The Irish used brutal methods to fight an equally brutal oppression. They loved America and gladly fought in her wars. During the Civil War they were fierce warriors, forming among other groups, the infamous "Irish Brigade". Their faith guided them. They felt that while the English might have a better life on earth, they were assured to have a better life after death.
From their Catholic religion also sprang two holiday traditions that are now widely practiced in the United States— St. Patrick’s Day and Halloween. St. Patrick’s Day is of course, the celebration of Saint Patrick, the patron saint if Ireland, and on that day it is often said that "everyone" is Irish.
Cultural events such as St. Patrick's Day were regarded by most Americans as evidence of the separateness of these immigrants, but helped hold the Irish culture together. Their desire for self-expression showed that the Irish understood their group identity. Poor as they were, they drew strength from a culture that explained their situation in the world and provided spiritual resources to face if not to solve the problem.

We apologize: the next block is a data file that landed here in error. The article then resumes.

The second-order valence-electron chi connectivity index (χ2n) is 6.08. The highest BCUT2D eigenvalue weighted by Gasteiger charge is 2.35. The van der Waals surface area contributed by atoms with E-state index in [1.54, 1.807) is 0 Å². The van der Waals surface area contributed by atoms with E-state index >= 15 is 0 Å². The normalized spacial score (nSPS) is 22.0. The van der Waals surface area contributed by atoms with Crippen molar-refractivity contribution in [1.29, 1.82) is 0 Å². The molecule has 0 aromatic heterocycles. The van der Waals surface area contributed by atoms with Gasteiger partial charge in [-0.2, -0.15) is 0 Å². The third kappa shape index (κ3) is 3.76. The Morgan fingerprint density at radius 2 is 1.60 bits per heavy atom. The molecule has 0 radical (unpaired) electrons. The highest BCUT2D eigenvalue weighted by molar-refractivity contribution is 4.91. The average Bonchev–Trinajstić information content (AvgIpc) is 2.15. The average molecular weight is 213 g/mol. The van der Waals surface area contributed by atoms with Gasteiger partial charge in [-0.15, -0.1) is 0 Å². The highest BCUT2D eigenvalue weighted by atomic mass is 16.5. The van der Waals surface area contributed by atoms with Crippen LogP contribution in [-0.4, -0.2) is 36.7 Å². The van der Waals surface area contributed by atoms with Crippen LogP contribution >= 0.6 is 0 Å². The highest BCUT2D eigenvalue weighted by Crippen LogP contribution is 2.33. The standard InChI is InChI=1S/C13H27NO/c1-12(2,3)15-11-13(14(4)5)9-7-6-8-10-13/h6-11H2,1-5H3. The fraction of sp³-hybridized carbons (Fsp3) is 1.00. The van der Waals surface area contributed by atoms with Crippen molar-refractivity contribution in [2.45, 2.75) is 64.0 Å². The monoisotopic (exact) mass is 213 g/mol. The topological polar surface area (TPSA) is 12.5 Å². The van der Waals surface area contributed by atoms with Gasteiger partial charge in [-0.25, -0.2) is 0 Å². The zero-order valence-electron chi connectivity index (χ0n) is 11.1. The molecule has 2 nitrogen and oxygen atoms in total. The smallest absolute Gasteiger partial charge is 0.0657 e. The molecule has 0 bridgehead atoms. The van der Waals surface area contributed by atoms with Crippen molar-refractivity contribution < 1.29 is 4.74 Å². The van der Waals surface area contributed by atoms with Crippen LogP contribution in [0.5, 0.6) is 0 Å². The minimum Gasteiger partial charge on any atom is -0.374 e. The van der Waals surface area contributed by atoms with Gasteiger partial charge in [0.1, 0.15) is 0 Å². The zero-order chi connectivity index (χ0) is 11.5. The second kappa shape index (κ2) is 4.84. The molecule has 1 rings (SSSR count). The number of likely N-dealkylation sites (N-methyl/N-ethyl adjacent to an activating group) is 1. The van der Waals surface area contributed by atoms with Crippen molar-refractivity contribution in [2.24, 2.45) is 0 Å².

Fortunately, the days of "No Irish Need Apply" passed. St. Patrick’s Day parades replaced violent confrontations. The Irish not only won acceptance for their day, but persuaded everyone else to become Irish at least for St. Patrick's Day.
The appearance of large numbers of Jews, Slavs, and Italian immigrants led many Americans to finally consider the Irish an asset; their Americanization was at last recognized. Hostilities shifted from the Irish to the new nationalities. Through poverty and subhuman living conditions, the Irish tenaciously clung to each other. With their ingenuity for organization, they were eventually able to gain power and acceptance.
Among the earliest immigrants to the United States, the Irish are today assimilated in all aspects of this nation, and yet they still retain pride and identity in their Irish heritage. Something I can certainly attest to myself! I am a third generation Irish-American, and still, I identify fervently with the culture of my ancestry.
Oracle Educational Foundation, Think Quest
University of Delaware Study, “Irish Immigration”
© 2013 Rosalind Scarlett